in Jeanette Winterson
Polarized Approaches to Psychology, Poetics, and Patronage
Robert L. Reid

Antonio’s homoerotic bond with Bassanio and by Portia’s use of male transvestism. The biblical subtext provides a smokescreen and justification for the same-sex bond (i.e., the forbidden true love) at the embattled heart of the play. Judith Rosenheim, ‘Allegorical Commentary in The Merchant of Venice ’, Shakespeare Studies , 24 (1996), 156–210, explains how the allegory is

in Shakespeare and Spenser
Recent fiction
David Stirrup

adventures – not least the transvestism of Damien himself – introducing new questions and explorations into the theme of transformation and mutable identity, and engaging more directly with issues of Anishinaabe cultural sovereignty. While Catholicism, particularly its emphasis on revelation and devotion, is central to the plot of Last Report , Damien’s faith wavers. And of course as Pauline, like the saintly archetype she ironically aspires to, insists on notions of perfection, Damien, like Nanapush, more closely reflects the imperfections of the Anishinaabe culture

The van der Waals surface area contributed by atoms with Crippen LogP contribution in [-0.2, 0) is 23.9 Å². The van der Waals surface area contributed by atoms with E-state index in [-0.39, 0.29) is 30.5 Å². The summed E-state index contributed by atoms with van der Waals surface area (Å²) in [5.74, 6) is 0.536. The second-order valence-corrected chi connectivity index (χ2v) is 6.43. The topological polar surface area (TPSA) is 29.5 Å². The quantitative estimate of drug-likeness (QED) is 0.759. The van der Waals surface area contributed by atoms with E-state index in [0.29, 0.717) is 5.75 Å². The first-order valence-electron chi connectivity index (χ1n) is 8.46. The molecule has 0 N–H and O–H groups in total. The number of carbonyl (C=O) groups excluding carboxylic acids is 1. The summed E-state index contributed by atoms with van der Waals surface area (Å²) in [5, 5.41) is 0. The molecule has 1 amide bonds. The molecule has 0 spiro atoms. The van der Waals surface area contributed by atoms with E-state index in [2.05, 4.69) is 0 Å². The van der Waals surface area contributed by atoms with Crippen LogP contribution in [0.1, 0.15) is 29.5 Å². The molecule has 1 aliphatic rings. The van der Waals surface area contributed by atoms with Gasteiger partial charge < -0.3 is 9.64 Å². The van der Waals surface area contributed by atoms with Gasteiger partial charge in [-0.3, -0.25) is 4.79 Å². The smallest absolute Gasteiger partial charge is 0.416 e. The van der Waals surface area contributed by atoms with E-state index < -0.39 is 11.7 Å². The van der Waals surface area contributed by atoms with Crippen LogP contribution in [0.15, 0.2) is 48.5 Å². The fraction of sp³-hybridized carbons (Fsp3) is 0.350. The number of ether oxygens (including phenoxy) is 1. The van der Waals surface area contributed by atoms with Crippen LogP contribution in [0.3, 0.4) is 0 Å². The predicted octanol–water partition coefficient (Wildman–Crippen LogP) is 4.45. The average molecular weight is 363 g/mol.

in Louise Erdrich
S. H. Rigby

. As a result, ‘her performance is a kind of transvestism’. 66 Here, in contrast to those critics who argue that Chaucer intends us to sympathise with the Wife’s reflexive exposure of clerical misogyny, I will argue that Chaucer himself satirises her performance. Even though Alisoun relies on familiar clerical and scholastic modes of argument, such as appealing to traditional

in Chaucer in context
Guy Austin

fact that its transmission transcends moral judgement, has no place in the romantic, highly stylised world of Mauvais sang . Bertrand Blier’s evocation of Aids in his film of the same year, Tenue de soirée , is also peripheral, but is more germane to both his subject – sexual identity, role-playing and transvestism – and to the style of the film, which is at least partially realistic. During the

in Contemporary French cinema
Abstract only
Masculinity, mortaliity and sexual politics
David Brauner